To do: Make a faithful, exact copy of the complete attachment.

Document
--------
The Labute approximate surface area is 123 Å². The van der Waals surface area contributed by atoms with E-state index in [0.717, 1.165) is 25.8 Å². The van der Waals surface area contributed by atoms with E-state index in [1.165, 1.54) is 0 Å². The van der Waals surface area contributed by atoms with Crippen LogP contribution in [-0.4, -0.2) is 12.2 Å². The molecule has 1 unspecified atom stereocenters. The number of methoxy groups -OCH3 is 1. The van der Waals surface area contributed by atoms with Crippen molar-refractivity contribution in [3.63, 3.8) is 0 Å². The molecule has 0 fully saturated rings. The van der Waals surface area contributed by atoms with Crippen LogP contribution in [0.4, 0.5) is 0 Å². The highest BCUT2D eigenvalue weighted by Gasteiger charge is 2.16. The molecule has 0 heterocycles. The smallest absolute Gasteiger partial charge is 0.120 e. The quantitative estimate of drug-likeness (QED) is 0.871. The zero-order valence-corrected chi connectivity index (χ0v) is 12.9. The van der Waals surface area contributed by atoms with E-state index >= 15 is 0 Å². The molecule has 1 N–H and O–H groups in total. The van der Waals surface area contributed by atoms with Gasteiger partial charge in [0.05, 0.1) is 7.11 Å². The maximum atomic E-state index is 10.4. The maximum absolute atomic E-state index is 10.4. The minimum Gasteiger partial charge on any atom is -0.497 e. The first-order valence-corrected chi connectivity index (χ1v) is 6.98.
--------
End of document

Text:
The Labute approximate surface area is 123 Å². The van der Waals surface area contributed by atoms with E-state index in [0.717, 1.165) is 25.8 Å². The van der Waals surface area contributed by atoms with E-state index in [1.165, 1.54) is 0 Å². The van der Waals surface area contributed by atoms with Crippen LogP contribution in [-0.4, -0.2) is 12.2 Å². The molecule has 1 unspecified atom stereocenters. The number of methoxy groups -OCH3 is 1. The van der Waals surface area contributed by atoms with Crippen molar-refractivity contribution in [3.63, 3.8) is 0 Å². The molecule has 0 fully saturated rings. The van der Waals surface area contributed by atoms with Crippen LogP contribution in [0.4, 0.5) is 0 Å². The highest BCUT2D eigenvalue weighted by Gasteiger charge is 2.16. The molecule has 0 heterocycles. The smallest absolute Gasteiger partial charge is 0.120 e. The quantitative estimate of drug-likeness (QED) is 0.871. The zero-order valence-corrected chi connectivity index (χ0v) is 12.9. The van der Waals surface area contributed by atoms with E-state index >= 15 is 0 Å². The molecule has 1 N–H and O–H groups in total. The van der Waals surface area contributed by atoms with Gasteiger partial charge in [0.05, 0.1) is 7.11 Å². The maximum atomic E-state index is 10.4. The maximum absolute atomic E-state index is 10.4. The minimum Gasteiger partial charge on any atom is -0.497 e. The first-order valence-corrected chi connectivity index (χ1v) is 6.98.